Reply to president Zuma's State of the Nation Address 2014

2014-06-19
Dr Pieter Mulder

Speaker,

I want to start with the story of the chief executive of a big organisation who retired. He gave his successor three envelopes.

“When you experience a crisis, open the first envelope,” was his advice to his successor.

After a year there was the first crisis. The new chief executive opened the first envelope. It read: “Blame it on your predecessor.” He did it. It worked and he survived the crisis.

Some months later, with the second crisis he opened the second envelope: It read: “Reorganise” He reorganized the organisation and survived again.

With the third crisis he opened the third envelope. It read: “Prepare three envelopes”

The present economic crisis is not the second or third crisis of this government but the hundredth. You’ve already blamed their predecessors, you’ve reorganised government. You should have prepared three envelopes long ago.

Do members remember the Fitch credit ratings downgrade in January 2013? In the two weeks following the downgrade, foreigners sold R3.2 billion worth of South African bonds. Foreign investors, in that January alone, sold R2.2 billion worth of South African shares. That severely affected our economy and many new jobs were lost?

It is too early to calculate the effects of the latest downgrades but for government it cannot be business as usual.

Everyday on my way to Parliament, I drive past people sitting on street corners, asking me with their eyes for a job. Strong, healthy men and women, with despair and hopelessness in their eyes. They are fathers and mothers who have to support their families. In their own eyes they are failing their families. Sir, we can solve this problem and create jobs. Then, most other problems in this country will be easy to solve. Dignity will return to these men and women

In the SONA, no new original proposals how the economic growth rate could be improved in order to create jobs were made by the honourable president .

Housing and better living conditions for mine workers were proposed to prevent a repeat of the mining strikes. It is important, but it does not address the core problems. Nothing prevents a similar strike in the gold mining sector from starting tomorrow. A proposal in the SONA as to how labour legislation could be amended, would have been positive. Explain to me why labour legislation cannot be amended to provide for secret ballots before a strike takes place? This alone will make a difference.

This is honourable President Zuma’s last term. I have seen five presidents come and go in this Assembly. In their last term, all presidents worry about their legacies. It is normal.

Zizi Kodwa, ANC spokesperson says the president will in this term be emphasising economic freedom and land issues. Honourable President, you are making a mistake if you think you that you will suceed in this, as your legacy, in the next couple of years. You are setting yourself up to fail.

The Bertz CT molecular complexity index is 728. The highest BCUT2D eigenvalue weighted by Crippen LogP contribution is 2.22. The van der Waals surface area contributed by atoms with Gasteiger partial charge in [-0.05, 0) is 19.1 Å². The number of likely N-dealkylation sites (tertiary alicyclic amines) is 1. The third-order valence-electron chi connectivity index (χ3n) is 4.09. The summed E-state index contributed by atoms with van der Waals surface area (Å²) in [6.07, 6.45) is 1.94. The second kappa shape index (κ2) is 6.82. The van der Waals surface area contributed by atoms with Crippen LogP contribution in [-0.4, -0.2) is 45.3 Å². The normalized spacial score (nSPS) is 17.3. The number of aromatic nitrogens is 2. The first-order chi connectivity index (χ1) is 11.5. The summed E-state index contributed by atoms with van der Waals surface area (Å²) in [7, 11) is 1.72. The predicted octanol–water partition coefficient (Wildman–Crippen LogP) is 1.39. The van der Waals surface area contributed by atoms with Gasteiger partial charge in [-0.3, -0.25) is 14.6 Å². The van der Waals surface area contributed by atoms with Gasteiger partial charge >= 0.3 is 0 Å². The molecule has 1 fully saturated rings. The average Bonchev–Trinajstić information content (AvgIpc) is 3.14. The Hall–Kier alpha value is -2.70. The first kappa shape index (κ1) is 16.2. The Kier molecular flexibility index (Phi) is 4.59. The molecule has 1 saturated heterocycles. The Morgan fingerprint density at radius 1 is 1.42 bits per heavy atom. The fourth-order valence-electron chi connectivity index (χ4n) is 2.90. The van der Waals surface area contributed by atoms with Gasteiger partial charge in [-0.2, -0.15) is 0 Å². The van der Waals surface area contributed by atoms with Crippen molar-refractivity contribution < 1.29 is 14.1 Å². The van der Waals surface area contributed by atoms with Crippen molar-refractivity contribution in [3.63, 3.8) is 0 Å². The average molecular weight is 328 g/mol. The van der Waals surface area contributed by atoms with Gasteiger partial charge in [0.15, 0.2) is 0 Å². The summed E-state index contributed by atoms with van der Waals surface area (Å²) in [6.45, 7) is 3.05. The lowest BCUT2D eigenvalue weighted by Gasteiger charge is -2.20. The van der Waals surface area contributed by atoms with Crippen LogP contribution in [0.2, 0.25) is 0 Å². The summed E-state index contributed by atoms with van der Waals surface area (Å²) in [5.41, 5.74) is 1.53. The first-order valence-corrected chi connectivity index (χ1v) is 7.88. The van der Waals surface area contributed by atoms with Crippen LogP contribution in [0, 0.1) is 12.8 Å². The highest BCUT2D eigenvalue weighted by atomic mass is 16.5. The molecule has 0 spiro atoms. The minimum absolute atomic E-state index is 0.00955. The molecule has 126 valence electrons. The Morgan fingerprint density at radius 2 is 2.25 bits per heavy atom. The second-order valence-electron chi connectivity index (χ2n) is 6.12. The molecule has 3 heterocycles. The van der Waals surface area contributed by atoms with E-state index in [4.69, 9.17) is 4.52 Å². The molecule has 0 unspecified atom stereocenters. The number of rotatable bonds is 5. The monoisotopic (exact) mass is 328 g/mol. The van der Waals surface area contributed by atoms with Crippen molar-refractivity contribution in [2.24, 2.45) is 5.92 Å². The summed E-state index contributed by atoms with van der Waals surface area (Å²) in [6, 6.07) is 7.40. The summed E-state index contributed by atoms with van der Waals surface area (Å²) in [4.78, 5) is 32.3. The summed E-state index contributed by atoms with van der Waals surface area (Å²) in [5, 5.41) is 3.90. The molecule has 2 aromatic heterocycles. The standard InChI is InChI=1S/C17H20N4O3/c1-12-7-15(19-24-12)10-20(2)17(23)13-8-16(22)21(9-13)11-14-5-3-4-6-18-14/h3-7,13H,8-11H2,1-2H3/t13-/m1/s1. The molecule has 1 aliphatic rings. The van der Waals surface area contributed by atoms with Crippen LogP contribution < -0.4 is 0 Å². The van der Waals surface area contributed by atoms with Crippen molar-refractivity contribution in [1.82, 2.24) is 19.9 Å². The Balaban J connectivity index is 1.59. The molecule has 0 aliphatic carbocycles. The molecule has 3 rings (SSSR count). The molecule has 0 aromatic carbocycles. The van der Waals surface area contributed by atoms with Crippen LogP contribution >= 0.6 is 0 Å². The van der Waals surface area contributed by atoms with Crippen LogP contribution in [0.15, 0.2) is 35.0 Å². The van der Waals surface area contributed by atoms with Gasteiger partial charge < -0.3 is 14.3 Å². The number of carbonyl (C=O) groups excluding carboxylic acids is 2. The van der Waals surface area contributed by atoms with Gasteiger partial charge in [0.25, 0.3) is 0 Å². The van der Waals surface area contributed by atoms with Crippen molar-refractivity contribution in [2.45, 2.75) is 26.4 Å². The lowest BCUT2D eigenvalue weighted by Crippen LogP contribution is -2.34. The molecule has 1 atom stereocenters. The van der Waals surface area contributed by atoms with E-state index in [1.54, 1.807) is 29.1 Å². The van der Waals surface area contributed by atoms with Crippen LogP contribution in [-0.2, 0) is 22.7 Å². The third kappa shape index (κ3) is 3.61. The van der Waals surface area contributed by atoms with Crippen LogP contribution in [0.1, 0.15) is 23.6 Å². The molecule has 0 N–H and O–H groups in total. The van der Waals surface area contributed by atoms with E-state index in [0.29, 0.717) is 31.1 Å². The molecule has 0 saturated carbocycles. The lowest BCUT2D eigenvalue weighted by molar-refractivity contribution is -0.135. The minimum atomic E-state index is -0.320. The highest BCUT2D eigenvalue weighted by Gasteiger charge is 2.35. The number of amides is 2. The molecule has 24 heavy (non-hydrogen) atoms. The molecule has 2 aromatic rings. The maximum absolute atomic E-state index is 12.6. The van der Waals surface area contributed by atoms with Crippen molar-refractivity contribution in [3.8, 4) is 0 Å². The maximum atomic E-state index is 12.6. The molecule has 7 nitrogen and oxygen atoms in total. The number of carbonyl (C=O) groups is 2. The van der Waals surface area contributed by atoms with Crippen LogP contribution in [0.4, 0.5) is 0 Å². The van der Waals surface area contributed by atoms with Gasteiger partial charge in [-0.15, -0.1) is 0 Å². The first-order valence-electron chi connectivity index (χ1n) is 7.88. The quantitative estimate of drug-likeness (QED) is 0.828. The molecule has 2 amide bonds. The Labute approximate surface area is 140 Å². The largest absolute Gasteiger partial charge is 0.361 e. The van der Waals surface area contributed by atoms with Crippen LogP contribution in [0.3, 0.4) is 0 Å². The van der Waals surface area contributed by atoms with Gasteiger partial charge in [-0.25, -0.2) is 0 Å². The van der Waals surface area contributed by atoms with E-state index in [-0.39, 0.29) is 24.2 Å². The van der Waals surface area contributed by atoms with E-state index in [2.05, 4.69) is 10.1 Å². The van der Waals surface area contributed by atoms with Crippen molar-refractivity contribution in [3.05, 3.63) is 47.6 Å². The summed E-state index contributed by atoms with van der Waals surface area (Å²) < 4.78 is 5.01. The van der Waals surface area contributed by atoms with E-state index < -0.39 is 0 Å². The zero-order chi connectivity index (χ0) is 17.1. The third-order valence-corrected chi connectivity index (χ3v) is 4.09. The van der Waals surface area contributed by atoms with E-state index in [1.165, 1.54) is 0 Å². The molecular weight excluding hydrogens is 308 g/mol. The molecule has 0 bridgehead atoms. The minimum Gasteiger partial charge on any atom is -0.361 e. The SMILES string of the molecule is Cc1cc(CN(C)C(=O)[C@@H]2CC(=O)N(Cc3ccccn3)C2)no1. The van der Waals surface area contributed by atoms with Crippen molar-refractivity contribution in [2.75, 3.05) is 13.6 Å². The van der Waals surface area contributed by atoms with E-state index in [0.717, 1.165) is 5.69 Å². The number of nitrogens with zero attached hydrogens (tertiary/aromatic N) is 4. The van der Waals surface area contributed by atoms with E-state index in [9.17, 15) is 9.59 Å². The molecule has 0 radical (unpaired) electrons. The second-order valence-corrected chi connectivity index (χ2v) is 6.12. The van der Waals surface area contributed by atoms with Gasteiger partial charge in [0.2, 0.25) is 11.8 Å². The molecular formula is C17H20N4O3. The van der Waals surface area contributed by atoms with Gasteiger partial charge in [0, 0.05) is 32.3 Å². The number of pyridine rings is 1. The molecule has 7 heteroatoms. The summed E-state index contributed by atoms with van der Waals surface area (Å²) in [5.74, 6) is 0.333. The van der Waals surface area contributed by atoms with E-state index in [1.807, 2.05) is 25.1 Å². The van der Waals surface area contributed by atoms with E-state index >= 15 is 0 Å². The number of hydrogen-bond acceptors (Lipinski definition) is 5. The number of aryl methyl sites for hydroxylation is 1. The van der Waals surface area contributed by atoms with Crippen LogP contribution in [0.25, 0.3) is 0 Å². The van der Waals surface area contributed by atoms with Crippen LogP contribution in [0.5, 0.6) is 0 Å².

In 1948, before I was born, the Afrikaners came to power in South Africa. The 1948 election was not about white against black, but was an Afrikaner vicotry over the English – and specifically a pro-British approach. As a young man I argued with my father for hours that the Afrikaners had political power but not economic power. That we should be freed from the Oppenheimer’s grip on the economy. Just like a certain young member argued here yesterday. The reality is that the Afrikaners never obtained economic power. We could establish our own institutions, such as Volkskas and Sanlam, but could not gain control of the economy without destroying everything. If you are setting this as your goal, you are setting yourself up to fail.

What could succeed and become your legacy is the successful establishment of new infrastructure. With less state interference and new infrastructure, the private sector will create the growth and job opportunities that we need. That is why the emphasis on infrastructure in the SONA is welcomed, although the FF Plus is worried that the government does not have the capacity to carry out everything.

Of the 400 members elected in 1994, there are only 12 of us left in this house.

This is good and bad.

Good -- because new members bring new ideas.

Bad -- because we need experience and continuity.

Let me give an example: Yesterday, snide remarks were made here about Afrikaans and white people. When we started here in 1994, only English and Afrikaans were spoken without any translation services.

Which party fought to have all eleven official languages, as prescribed in the Constitution, spoken in this Assembly? The Freedom Front Plus. Go and read it in Hansard.

Why? Because we know that one’s dignity is repaired when your language is recognised. (It took nearly ten years before we succeeded in this.)

I accept that the honourable member that went off against Afrikaans, knows that the majority of Afrikaans-speakers are not white.

I am more worried about Zulu and Tswana-speaking children in English private schools who can no longer speak Zulu or Tswana or are ashamed to speak it. Let’s have a debate about this or about the Freedom Charter which says:

In the third section: “All people shall have equal rights to use their own language and to develop their own folk culture and customs;”

And: “South Africa belongs to all who live in it, black and white”